May 18, 2006

Request for action from the AAA

[Update: according to Inside Higher Ed

Voicing concern over America's math and science competitiveness, a Senate committee on Thursday unanimously approved legislation that would push physical science research and teaching partnerships involving colleges and government agencies.
On Wednesday, Hutchison proposed an amendment that would have forced NSF to give funding priority to work that is expected to make contributions in the physical sciences, technology, engineering, or math. By voting time, however, a compromise was reached with Sen. Frank R. Lautenberg (D-N.J.) and, while the language in the bill places special emphasis on the physical sciences, Hutchison's amendment was changed to allow NSF to be flexible with its funding priorities.
Hutchison's was the lone voice of concern Thursday.
The bill would also authorize the NSF to give 2,500 additional grants to be used for graduate research fellowships and for the Integrative Graduate Education and Research Traineeship Program, which preps doctoral science and engineering students for interdisciplinary work.

(Thanks to Kai von Fintel for the link.)]

In this case, the "AAA" is the American Anthropological Association, and by several routes today I've gotten copies of an an email with the Subject "Urgent Action Required", regarding a "proposed amendment by Senator Kay Bailey Hutchison (R-TX) that would instruct the National Science Foundation (NSF) to direct its resources primarily to the physical sciences." Some further details are available on the AAA website here.

I haven't seen the text of Hutchinson's amendment to S. 2802 (the “American Innovation and Competitiveness Act of 2006”) -- for some reason the AAA web page doesn't quote it or link to it. But as described, it would not only defund sociology, anthropology, linguistics and economics, but also mathematics and most of the Directorate for Computer and Information Science and Engineering, whose Digital Libraries initiatives had a significant impact on recent American Innovation and Competitiveness:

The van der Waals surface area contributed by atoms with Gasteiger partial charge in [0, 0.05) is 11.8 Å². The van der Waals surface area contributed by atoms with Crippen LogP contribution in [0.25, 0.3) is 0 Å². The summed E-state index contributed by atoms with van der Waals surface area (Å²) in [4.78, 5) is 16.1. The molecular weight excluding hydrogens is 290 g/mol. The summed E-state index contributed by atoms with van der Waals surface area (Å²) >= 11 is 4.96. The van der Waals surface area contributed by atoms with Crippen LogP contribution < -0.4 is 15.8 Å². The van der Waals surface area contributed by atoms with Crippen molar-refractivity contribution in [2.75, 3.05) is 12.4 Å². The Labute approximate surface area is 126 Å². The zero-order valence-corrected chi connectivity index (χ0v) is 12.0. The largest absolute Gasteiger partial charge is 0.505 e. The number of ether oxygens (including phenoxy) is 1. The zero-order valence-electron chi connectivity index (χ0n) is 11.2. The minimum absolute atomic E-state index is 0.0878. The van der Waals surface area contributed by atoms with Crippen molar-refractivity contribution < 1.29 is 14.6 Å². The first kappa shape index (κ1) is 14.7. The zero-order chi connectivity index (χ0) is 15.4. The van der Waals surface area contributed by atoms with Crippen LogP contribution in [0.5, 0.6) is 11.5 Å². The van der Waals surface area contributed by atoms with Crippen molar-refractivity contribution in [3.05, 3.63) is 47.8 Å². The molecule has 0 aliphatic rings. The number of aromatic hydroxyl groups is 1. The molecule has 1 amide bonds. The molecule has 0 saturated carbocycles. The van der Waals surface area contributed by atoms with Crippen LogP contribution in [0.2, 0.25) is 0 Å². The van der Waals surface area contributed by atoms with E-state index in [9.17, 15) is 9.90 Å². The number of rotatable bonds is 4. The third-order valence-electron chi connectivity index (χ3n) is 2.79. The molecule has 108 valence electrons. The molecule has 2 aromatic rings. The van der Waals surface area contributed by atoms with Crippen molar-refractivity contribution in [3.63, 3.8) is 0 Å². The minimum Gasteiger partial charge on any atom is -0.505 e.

In 1996, Google co-founders Sergey Brin and Larry Page were graduate computer science students working on a research project supported by the Stanford Digital Library Technologies Project. Their goal was to make digital libraries work, and their big idea was as follows: in a future world in which vast collections of books are digitized, people would use a "web crawler" to index the books' content and analyze the connections between them, determining any given book's relevance and usefulness by tracking the number and quality of citations from other books.

The crawler they wound up building was called BackRub, and it was this modern twist on traditional citation analysis that inspired Google's PageRank algorithms – the core search technology that makes Google, well, Google.

Without seeing the text of the bill and the amendment, or reading a more extensive analysis of what they say and mean, I'm not sure whether this interpretation of the Hutchinson Amendment's effect is valid. In any case, it may be too late to affect this particular committee action one way or another, since the AAA page asserts that "At a meeting of the Senate Commerce Committee TODAY [i.e. Thursday], an authorizing bill – S. 2802 – focusing on American competitiveness will be marked up (i.e. negotiated)", and that phones calls or emails would need to have gone in this morning in order to have an effect on committee members' votes.

On the other hand, this is only a committee vote on "authorizing legislation", so later votes and actions will be at least as important, if not more so. Therefore I suggest that you look into this and act as your political opinions dictate.

[Update: Ben Zimmer writes that

There is no actual amendment (yet) -- Hutchison so far has just been raising questions about what types of projects NSF funds, with vague suggestions that some other agency be in charge of social science funding. So it was a bit misleading for the AAA email to refer to the "Hutchison amendment." The request for action is apparently preemptive, in order to forestall any amendment to the bill that would limit NSF funding to particular disciplines. More here.